[00:02:51] When individuals act in alignment with their core values, it activates reward circuits in the brain. Leading to feelings of pleasure and reinforcement, this contribute to a sense of purpose and satisfaction. Secondly, decision making processes related to values are often mediated by the prefrontal cortex.
[00:03:13] So engaging in activities that reflect one's values has also been linked to increased prefrontal cortex activation. This brain region is crucial for executive functions, including self control, goal setting, and emotional regulation. So aligning with our values connects our limbic system and our prefrontal cortex, our feeling and our logical thinking parts of our brain.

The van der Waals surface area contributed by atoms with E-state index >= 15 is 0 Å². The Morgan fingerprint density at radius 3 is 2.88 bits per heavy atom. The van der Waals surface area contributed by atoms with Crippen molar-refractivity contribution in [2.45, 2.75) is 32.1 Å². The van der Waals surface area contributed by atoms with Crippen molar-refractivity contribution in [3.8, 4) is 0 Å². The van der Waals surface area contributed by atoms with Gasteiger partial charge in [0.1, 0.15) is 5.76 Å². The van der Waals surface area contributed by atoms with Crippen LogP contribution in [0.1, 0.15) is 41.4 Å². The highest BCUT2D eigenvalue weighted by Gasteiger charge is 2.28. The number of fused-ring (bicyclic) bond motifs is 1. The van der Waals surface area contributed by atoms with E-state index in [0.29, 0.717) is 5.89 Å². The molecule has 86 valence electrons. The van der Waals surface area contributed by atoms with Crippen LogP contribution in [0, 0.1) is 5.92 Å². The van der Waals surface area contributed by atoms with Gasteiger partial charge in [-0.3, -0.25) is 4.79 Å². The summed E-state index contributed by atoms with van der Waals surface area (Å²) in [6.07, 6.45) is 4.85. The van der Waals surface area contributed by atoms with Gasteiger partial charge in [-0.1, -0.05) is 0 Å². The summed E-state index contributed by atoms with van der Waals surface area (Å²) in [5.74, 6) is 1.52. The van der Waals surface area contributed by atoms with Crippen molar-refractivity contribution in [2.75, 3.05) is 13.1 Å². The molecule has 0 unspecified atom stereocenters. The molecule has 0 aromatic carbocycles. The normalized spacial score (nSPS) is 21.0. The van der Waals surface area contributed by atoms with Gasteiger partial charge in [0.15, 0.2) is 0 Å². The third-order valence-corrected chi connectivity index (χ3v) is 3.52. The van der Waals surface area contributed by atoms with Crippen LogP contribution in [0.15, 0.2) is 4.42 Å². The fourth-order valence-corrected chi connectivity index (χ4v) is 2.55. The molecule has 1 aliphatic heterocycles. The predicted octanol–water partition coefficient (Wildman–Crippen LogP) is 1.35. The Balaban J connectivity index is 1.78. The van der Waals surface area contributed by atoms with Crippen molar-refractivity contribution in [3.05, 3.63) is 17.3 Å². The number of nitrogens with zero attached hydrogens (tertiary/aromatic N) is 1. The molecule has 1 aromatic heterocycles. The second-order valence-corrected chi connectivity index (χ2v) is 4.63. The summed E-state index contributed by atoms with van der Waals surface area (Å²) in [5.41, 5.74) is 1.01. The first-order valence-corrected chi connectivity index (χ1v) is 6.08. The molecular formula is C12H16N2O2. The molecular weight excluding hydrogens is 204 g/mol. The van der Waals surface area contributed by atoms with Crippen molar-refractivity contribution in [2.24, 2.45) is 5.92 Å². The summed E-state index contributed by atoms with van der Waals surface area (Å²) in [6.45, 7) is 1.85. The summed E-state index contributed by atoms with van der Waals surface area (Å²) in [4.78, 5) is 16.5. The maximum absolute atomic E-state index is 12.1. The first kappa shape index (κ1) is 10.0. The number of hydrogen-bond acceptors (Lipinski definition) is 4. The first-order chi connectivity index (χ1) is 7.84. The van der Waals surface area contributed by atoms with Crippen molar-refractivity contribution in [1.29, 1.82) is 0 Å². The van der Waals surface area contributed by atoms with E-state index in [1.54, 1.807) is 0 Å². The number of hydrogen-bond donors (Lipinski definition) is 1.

[00:03:38] This is essential for emotional regulation and well being. A third benefit is that values can reduce stress and strengthen our resilience. Neurobiologically, this may involve dampening the activity of the amygdala, a brain region involved in the processing of stress and emotions.
[00:03:58] That is the part of our brain which triggers our fight or flight response. And disconnects the feeling and thinking parts of our brain. It also triggers the production of adrenaline and cortisol, which can be harmful to our internal systems over time. By calming the amygdala before it starts this response, we are more likely to deal effectively with challenges and problems that come our way.